If a person were to imagine a setting of complete relaxation, odds are the first image that comes to mind is a place surrounded by nature, be it a forest, the mountains, the sea, or a meadow. Rarely does one imagine an office or a shopping mall as a source of comfort and relaxation. Still, the majority of people spend almost 80-90 % of their time indoors, going back and forth from their houses to their workplaces.
Architects and designers are now searching for design solutions that will resonate well into the future, turning to 'biophilia' as an important source of inspiration that promotes well-being, health, and emotional comfort.
What is biophilia?
Since the earliest civilizations, nature served as humans’ natural habitat, providing shelter, food, and remedies. Fast forward to modern days, the industrial and technological revolutions took over, reshaping the way humans interact with nature. The term ‘biophilia’ translates to ‘the love of living things’ in ancient Greek (philia = the love of / inclination towards). Although the term seems relatively new and is gradually trending in the fields of architecture and interior design, biophilia was first used by psychologist Erich Fromm in 1964, then popularized by biologist Edward O Wilson in the 1980’s, when he detected how urbanization is leading to a disconnection with nature.
What is biophilic design?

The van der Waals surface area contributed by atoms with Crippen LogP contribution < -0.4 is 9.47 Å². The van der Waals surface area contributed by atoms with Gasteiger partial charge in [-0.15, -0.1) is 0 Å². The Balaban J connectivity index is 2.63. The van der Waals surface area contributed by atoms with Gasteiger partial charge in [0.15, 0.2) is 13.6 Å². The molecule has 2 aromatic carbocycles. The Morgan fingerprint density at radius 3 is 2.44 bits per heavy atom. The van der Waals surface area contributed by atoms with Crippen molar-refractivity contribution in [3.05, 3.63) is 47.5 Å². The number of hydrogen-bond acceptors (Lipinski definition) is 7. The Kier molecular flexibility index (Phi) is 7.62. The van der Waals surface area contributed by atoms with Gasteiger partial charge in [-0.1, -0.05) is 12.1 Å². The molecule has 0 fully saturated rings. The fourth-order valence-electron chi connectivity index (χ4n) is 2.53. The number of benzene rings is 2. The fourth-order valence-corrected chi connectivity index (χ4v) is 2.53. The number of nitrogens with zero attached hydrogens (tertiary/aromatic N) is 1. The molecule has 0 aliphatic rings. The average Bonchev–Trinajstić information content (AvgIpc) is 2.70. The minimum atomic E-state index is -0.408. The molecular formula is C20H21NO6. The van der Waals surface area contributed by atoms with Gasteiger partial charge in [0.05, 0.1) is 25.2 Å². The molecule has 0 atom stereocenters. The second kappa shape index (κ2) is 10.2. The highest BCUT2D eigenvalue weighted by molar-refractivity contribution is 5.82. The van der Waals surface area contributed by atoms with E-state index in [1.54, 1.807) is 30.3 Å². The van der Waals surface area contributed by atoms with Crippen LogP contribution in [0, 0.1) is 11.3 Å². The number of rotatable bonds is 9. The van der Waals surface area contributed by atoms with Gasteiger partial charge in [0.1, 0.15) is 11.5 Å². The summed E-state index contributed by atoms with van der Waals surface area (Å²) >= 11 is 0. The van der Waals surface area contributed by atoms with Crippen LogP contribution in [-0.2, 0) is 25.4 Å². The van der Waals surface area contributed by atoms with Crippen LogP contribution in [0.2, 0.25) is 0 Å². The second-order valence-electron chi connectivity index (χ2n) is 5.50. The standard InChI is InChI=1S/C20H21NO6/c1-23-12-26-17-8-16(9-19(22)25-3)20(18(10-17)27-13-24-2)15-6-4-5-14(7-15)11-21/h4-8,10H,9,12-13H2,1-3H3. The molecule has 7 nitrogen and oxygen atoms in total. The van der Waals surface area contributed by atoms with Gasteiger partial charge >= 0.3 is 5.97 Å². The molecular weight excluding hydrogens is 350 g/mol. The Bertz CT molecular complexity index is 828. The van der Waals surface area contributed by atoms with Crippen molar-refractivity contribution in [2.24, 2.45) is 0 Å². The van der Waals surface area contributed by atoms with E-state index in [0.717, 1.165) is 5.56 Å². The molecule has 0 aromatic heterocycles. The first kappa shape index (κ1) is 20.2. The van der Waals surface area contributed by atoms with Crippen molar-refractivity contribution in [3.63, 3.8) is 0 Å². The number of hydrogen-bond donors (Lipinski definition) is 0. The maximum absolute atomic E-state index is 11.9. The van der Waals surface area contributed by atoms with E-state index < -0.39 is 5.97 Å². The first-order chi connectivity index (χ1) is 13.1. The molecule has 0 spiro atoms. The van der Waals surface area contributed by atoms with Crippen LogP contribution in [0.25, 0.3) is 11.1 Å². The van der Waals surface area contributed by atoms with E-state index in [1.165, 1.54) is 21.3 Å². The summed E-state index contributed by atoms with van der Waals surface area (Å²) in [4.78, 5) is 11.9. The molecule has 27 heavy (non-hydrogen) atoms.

The main principle behind biophilia is rather simple: connecting humans with nature to improve well-being. How can architects accomplish this connection? By integrating nature in their designs.
The main strategy is to bring characteristics of the natural world into built spaces, such as water, greenery, natural light, elements like wood (where the grain is visible) and stone. The use of botanical shapes and forms instead of straight lines is a characteristic of biophilic designs, as well as establishing a visual relationship, for example between light vs shadow.
Why do we need biophilic design in our workplaces?
A lot of studies were conducted on the benefits of integrating nature in workplaces. An employee spends an average of 8-9 hours daily sitting inside an office, a habit which eventually takes its toll on the human body. The negative impacts include: decreased metabolism rates, increased risk of diabetes and heart diseases, increased risk of depression, lower back and neck pain. Recently, architects have integrated biophilic designs in modern workplaces, resulting in an increase in productivity and creativity, and a decrease in employee absence. In other words, the more the office doesn’t feel or look like an office, the better the results are.
How do biophilic designs and wood go hand-in-hand?
While there are many ways to integrate biophilic designs, one popular solution is the use of wood. Wood is a natural and versatile material, and creates a great connection with the outdoors. Studies have shown that wood where the grain is visible relaxes the autonomic nervous system, resulting in lowered stress responses.
Appearance wise, wood offers a unique visual connection with nature, due to the abundance of types, textures, and colors. Whether it’s used as flooring, panels, or furniture, the material’s appeal is universal. While some architects choose to polish wood for a more refined look, others use the material as it is and highlight the design complexity that wood grains provide.
When it comes to functionality, wood can be applied in all types of interior spaces (offices, hotels, restaurants, and houses) and still provide the same visual and emotional connection with nature. Oftentimes, architects combine wood with greenery and an abundance of natural daylight to create a rich biophilic design palette that promotes well-being.
To learn more about incorporating biophilic design into architecture, visit ThinkWood's Health and Well-Being page.